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Federal Court: Crypto Influencer Conducted Unregistered Offering of Crypto Asset Securities

The U.S. District Court for the Western District of Texas granted partial summary judgment to the U.S. Securities and Exchange Commission against crypto influencer Ian Balina. The court held that Balina offered and sold crypto assets called SPRK Tokens as securities in unregistered transactions and that U.S. securities laws apply to Balina’s conduct.

As alleged in the SEC’s complaint, in May 2018, Balina purchased $5 million worth of SPRK tokens from the issuer, Sparkster Ltd. Balina allegedly organized an investing pool of approximately 68 individuals to whom he offered and sold SPRK tokens, despite not registering the offering with the SEC as required by federal securities laws and despite the lack of an applicable exemption from registration. The SEC also alleged that Balina promoted SPRK tokens on YouTube, Telegram, and other social media platforms from approximately May 2018 to July 2018. Balina allegedly failed to disclose that Sparkster had agreed to provide him a 30% bonus on the tokens that he purchased, as consideration for his promotional efforts.

The SEC’s complaint charged Balina with violating the offering registration provisions of Section 5(a) and (c) of the Securities Act of 1933 and with violating Section 17(b) of the Securities Act for his failure to disclose consideration received for his promotional efforts. The SEC moved for partial summary judgment only as to the unregistered offering violation and asked the court to rule that SPRK Tokens were offered and sold as securities.

The court granted the SEC’s motion and held that the SEC prevailed as a matter of law as to its unregistered offering claim. As a threshold matter, the court held that U.S. securities laws apply to Balina’s conduct, holding that Balina targeted U.S. investors through his use of social media networks and included U.S. investors in his investing pool. The court also held that, in violation of Sections 5(a) and 5(c) of the Securities Act, Balina acted as an underwriter by purchasing SPRK Tokens from Sparkster with an intent to distribute those tokens to members of an investing pool that he controlled. The court further held that SPRK Tokens were offered and sold as securities under the test established by the Supreme Court in SEC v. Howey.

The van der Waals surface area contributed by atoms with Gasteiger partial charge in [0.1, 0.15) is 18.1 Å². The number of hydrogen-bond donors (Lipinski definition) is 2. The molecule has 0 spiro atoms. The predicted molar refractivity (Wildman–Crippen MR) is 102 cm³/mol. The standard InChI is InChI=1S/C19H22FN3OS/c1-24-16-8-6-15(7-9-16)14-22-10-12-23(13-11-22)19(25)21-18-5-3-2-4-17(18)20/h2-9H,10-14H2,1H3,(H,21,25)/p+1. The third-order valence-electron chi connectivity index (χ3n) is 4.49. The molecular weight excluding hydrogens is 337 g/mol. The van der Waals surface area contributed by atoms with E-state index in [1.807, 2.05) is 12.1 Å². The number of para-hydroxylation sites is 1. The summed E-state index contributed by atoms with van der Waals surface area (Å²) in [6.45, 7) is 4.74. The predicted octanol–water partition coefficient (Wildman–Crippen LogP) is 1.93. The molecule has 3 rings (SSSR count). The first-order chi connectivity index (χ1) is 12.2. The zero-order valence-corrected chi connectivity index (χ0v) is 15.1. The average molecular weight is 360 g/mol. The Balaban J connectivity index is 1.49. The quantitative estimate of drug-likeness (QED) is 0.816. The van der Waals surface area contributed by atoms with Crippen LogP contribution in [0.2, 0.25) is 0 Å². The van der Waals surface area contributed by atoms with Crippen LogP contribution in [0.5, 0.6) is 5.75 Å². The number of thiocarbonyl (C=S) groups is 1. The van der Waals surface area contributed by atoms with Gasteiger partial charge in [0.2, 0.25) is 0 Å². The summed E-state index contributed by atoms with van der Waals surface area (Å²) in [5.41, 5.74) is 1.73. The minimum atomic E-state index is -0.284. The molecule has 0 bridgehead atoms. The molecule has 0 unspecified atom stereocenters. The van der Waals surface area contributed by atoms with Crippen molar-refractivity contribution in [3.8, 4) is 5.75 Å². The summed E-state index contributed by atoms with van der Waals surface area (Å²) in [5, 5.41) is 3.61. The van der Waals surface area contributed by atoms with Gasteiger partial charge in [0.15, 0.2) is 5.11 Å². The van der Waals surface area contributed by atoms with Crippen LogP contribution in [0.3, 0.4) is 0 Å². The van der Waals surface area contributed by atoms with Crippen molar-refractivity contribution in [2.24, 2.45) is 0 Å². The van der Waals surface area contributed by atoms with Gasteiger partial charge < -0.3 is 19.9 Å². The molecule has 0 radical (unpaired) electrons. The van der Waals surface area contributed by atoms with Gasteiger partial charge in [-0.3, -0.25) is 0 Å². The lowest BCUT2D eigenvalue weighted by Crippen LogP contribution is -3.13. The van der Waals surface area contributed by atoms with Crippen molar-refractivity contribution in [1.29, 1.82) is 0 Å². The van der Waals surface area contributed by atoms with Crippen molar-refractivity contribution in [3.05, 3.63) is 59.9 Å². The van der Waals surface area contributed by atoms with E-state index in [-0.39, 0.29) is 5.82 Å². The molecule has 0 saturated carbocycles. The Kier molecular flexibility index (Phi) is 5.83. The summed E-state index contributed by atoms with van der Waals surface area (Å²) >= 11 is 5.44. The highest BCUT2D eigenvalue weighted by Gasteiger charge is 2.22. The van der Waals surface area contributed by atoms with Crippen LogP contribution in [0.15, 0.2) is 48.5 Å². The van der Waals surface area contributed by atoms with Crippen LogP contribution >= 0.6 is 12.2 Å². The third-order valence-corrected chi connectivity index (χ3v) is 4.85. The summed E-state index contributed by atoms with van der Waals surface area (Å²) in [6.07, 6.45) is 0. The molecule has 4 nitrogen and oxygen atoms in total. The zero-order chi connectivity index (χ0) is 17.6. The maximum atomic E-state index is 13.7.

Balina also moved for summary judgment, requesting judgment as a matter of law as to both of the SEC’s claims. The court denied Balina’s motion in its entirety. The court held that the SEC’s claim under Section 17(b) survives and could not be decided as a matter of law.

The SEC previously reached a settlement on Sept. 19, 2022, with Sparkster Ltd. and Sajjad Daya, its chief executive officer, for the unregistered offer and sale of SPRK tokens, under which Sparkster and Daya agreed to collectively pay more than $35 million into a fund for distribution to harmed investors.

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